Clemson awarded $2M to study radiation-induced bone loss

October 16, 2007

CLEMSON -- The department of bioengineering at Clemson University has received $2 million in grants to study radiation-induced bone loss. Both the National Institutes of Health (NIH) and a branch of NASA, the National Space Biomedical Research Institute (NSBRI www.nsbri.org), are primary contributors of funds to the study as a result of its two-dimensional application.

The study addresses bone loss that occurs as the result of radiation therapy for cancer treatment and from solar and cosmic radiation during space exploration.

NIH is contributing nearly $400,000 in grant money for Clemson researchers to develop an animal model that will enable them to study bone loss caused by radiation therapy, which could result in the kind of knowledge necessary to develop bone loss therapies to aid a large and increasing community of cancer survivors. Concurrently, NASA and NSBRI are funding a $1.6 million grant to support research that will examine the effect of space radiation on bone loss for astronauts.

The two dimensions of the bone loss study are similar in that both involve testing mouse and rat bones after exposure to radiation, but the two studies vary in the type and amount of radiation. Clinical doses of radiation treatment for pelvic cancers come largely from high dose X-rays compared to lower doses of proton and heavy ion radiation to which astronauts will be exposed in future spaceflight missions.

Ted Bateman, professor and director of the Osteoporosis Biomechanics Laboratory (www.batemanlab.com), is conducting the research to understand the molecular and cellular basis for bone loss caused by radiation. The knowledge that his lab develops will assist in the development of countermeasures applicable to both cancer treatment and spaceflight.

"These grants are a tremendous endorsement of our bone loss research," said Bateman. "This is an untreated problem in cancer patients undergoing radiation therapy, and also a problem we will see as space travel expands to the moon and Mars. Currently, astronauts on the International Space Station lose bone mass at five times the rate that women lose bone mass following menopause. Past studies confirm that patients who are undergoing radiation treatment for cancer experience more fractures, and hip fractures are particularly damaging to long-term health. We hope to provide data that contributes to prevention of these fractures, and ultimately to improve quality of life for cancer survivors."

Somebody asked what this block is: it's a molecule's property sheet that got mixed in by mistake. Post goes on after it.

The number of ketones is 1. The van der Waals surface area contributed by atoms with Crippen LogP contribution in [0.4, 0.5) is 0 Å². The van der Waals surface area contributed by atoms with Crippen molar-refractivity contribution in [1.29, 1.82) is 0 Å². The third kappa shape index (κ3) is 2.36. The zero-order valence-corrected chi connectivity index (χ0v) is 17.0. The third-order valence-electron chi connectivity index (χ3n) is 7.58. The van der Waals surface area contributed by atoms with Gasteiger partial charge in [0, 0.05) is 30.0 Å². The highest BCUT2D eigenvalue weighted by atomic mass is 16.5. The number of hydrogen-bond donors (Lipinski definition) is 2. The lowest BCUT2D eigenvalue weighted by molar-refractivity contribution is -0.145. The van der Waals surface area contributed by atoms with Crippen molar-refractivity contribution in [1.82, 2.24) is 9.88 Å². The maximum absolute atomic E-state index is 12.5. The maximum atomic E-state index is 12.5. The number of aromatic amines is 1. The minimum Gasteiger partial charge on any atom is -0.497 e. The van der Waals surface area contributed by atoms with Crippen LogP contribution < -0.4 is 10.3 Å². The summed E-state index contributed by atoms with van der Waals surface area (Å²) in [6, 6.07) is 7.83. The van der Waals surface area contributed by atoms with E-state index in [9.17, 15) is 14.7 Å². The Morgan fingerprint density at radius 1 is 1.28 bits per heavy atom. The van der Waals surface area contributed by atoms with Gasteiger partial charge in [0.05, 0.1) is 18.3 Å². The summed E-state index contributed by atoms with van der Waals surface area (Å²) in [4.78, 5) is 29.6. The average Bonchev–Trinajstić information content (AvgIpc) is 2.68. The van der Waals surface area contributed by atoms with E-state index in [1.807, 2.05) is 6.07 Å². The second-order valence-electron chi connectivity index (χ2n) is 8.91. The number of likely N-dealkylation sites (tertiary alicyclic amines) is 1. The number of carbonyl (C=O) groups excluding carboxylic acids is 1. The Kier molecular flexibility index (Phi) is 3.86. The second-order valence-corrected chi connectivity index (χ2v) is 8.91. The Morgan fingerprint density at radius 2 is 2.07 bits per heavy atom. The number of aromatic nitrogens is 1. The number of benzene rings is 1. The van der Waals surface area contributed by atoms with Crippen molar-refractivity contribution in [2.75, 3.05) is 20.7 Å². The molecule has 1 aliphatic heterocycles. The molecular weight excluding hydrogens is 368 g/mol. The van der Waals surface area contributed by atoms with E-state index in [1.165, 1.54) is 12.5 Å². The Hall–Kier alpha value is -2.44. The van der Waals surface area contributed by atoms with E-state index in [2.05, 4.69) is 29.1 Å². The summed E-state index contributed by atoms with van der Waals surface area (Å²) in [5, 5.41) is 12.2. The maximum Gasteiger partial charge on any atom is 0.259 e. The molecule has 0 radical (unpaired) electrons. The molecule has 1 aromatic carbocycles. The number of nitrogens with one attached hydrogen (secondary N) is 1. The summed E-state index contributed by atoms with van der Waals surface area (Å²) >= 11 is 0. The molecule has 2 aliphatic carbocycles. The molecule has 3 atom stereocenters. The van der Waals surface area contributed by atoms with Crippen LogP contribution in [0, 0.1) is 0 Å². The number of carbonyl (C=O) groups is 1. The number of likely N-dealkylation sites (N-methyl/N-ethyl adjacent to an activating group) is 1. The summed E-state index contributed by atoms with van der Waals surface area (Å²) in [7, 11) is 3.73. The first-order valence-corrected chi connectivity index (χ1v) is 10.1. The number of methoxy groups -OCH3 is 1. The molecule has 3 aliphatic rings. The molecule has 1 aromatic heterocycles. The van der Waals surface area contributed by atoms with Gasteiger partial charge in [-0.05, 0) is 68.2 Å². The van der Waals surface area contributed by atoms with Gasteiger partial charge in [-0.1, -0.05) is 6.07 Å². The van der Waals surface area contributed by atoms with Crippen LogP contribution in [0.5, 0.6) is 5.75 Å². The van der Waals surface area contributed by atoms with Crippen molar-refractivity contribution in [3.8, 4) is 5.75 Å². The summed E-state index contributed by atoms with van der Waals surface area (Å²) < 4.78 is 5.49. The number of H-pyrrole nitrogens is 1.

A recent article in the Journal of the American Medical Association (JAMA) reported a 60-200 percent increase in hip fracture rates following radiation treatment for pelvic cancers in women. Breaking a hip often causes a large decline in quality of life and leads to death in approximately 20 percent of people with fractures. Procter and Gamble Pharmaceuticals is also supporting the clinical application of this research to examine prevention of fractures.

In the space application of the research, rapid bone loss occurs as a result of the weightless environment, and may be made worse by the space radiation environment astronauts will experience on extended missions to the moon and Mars.
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Related grant support includes a fellowship from NASA's Kennedy Space Center for graduate student Eric Bandstra to study space radiation and bone loss. Senior graduate student Jeff Willey has also received a post-doctoral fellowship from NSBRI to support his continued research with radiation-induced bone loss at Clemson and Wake Forest universities.

Collaborators on the NIH grant include Wake Forest University Medical Center. The NIH project is Grant Number R21AR054889 from the National Institute of Arthritis and Musculoskeletal and Skin Diseases. Collaborators on the NSBRI grant include NASA's Johnson Space Center and Loma Linda University Medical Center.

Clemson University

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